Peel claims he was seduced by sister-in-law, defense rests

By Steve Gonzalez | Mar 21, 2007

Gary Peel It took Gary Peel's legal team only one day to present evidence before resting in the embattled lawyer's criminal case.

Gary Peel

It took Gary Peel's legal team only one day to present evidence before resting in the embattled lawyer's criminal case.

On the witness stand, Peel admitted he took nude photographs of his former sister-in-law and that he had a sexual relationship with her but testified that he thought she was over 18.

Peel said the relationship began in 1974 and that his sister-in-law initiated the relationship.

Jurors will hear closing arguments and then begin deliberations at noon on Thursday.

He said that at some point during either late 1973 or early 1974, he and his sister-in-law were walking in the same hallway in his Edwardsville house when she stopped suddenly in a hallway causing him to extend his hands out so that he did not run into her.

Peel testified that his sister-in-law grabbed his hands and pulled them underneath her shirt so that he could feel her breasts.

He said that they had sex less than six times at the Reed Armstrong law office in Edwardsville during their relationship and that his sister-in-law willingly participated in the sex.

Peel testified that he did not know why the relationship ended, but after it ended the two would still talk at family functions, just never about the affair they had. He also said that he handled her divorce for free at some time during the 1980s.

On Wednesday, Peel's former sister-in-law testified that their first date was at a St. Louis movie theatre to see the movie "The Exorcist."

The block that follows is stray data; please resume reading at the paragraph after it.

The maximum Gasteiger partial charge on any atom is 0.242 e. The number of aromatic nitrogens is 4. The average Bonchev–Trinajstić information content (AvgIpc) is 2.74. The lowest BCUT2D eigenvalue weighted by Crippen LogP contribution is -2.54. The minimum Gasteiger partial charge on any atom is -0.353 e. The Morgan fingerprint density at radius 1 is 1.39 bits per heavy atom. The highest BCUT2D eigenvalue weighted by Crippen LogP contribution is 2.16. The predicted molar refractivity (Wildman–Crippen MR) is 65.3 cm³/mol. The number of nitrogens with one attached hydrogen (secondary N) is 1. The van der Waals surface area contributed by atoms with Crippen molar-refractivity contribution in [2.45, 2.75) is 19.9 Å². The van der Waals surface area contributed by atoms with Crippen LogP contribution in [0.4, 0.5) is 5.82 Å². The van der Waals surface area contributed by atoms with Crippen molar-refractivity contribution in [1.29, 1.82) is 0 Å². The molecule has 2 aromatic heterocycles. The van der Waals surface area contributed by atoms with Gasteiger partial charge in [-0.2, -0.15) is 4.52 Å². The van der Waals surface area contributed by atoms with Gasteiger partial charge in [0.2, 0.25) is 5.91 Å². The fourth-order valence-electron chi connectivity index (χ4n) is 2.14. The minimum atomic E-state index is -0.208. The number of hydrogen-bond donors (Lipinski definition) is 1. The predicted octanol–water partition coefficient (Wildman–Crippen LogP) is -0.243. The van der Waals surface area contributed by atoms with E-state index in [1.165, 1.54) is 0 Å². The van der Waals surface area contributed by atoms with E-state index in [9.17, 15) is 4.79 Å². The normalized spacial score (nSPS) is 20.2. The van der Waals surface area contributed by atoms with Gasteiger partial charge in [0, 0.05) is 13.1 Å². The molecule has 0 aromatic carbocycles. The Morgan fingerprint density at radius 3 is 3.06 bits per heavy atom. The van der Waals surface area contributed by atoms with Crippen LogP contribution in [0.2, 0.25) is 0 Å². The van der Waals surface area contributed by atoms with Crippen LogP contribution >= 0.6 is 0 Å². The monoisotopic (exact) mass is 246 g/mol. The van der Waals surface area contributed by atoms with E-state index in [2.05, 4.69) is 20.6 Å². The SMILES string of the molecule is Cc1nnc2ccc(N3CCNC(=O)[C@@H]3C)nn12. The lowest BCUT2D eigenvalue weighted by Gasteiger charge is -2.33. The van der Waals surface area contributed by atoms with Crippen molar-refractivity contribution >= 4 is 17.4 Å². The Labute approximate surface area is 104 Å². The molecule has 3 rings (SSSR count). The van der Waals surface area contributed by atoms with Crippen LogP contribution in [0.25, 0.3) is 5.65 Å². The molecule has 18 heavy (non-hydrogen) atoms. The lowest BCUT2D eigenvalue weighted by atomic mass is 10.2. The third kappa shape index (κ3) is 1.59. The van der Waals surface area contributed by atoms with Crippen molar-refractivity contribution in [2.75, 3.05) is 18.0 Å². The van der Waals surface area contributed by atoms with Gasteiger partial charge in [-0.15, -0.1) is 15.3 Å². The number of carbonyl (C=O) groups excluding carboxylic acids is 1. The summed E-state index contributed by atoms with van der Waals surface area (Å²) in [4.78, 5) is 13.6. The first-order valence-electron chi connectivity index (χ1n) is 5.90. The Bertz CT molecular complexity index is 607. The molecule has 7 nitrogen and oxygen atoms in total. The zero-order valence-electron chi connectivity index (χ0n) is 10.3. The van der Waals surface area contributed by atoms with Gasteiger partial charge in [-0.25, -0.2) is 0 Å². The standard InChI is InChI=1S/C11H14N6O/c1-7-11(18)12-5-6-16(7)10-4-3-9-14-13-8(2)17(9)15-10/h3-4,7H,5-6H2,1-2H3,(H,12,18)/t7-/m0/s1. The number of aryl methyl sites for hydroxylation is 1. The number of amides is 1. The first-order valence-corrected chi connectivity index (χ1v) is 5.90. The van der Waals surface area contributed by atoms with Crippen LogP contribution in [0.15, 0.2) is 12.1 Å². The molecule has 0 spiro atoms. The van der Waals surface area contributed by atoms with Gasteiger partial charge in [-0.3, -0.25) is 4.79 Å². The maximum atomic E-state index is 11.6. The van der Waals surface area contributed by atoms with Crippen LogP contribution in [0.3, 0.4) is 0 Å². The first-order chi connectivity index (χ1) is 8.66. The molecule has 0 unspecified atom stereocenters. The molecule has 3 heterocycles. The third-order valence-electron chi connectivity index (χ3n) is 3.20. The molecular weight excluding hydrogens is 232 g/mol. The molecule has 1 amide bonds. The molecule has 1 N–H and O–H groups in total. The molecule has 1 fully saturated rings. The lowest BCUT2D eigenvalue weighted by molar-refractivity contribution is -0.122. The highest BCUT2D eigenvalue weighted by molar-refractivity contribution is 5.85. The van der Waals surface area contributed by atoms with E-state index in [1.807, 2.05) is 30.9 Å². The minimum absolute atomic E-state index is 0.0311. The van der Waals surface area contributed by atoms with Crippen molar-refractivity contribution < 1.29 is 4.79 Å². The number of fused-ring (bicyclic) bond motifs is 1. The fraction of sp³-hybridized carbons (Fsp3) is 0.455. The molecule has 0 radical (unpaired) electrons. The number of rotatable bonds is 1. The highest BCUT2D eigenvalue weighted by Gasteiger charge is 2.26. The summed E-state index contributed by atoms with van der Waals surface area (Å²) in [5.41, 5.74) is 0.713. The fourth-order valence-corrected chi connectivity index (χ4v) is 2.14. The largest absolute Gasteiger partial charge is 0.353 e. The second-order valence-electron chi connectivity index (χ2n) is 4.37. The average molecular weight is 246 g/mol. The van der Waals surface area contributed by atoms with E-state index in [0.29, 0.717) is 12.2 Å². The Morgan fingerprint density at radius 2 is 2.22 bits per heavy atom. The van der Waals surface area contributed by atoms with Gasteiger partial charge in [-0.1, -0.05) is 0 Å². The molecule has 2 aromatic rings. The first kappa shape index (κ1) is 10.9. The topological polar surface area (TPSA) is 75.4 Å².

She also testified that several years after the relationship ended, she meet Peel on the St. Louis riverfront to get the nude photos back and further testified that Peel told her how to pose in the photos.

But Peel testified that he remembered the movie, but not who he saw it with. He also testified that he did not remember meeting his sister-in-law in St. Louis to give the photos back.

Peel also said that he did not remember telling her how to pose for the photos but did remember that she picked the pose in one of the photographs.

He testified that after the relationship ended in August 1974, he placed the photos into an expandable file folder at his office and forgot about them until January 2006, a few days before he placed photocopies in his ex-wife's mailbox.

He said he placed the photos in the mailbox because his family was leaking private information about his bankruptcy to The Record newspaper.

Peel testified that he wanted to convey the message that the entire family had skeletons and that the situation was going to get out of control if they did not agree to keep things confidential.

He also took a shot at his three estranged children.

"David had a drinking problem, Jenny beat me up and Jeff had problems following the rules at work," Peel said.

He also testified that he did not know his wife was working with the FBI and did not know the calls were being recorded.

Peel then testified that it was his ex-wife who asked how they could keep the photographs private and that he just gave her some options on how to do that.

He said that he was not trying to deceive anybody and that he was only doing what his ex-wife asked him to do.

On cross examination, Assistant U.S. Attorney Kevin Burke showed Peel a picture from his wedding day. The photograph was of Gary and Deborah Peel, her two sisters and her parents.

According to Donna Rodgers' testimony on Tuesday, she was in the fourth grade when her sister married Gary Peel on June 2, 1967.

Peel told Burke that he did not know her age at the time of the photograph.

Burke also asked Peel how his former mother and father-in-law would act if they were shown the nude photographs of Rodgers.

"I would expect they would be mortified," Peel said.

Burke then asked Peel if the reason for him taking the pictures was for a sexual reason.

"No, I do not agree with that," Peel responded.

Burke asked Peel under what circumstances Deborah Peel would receive the photos.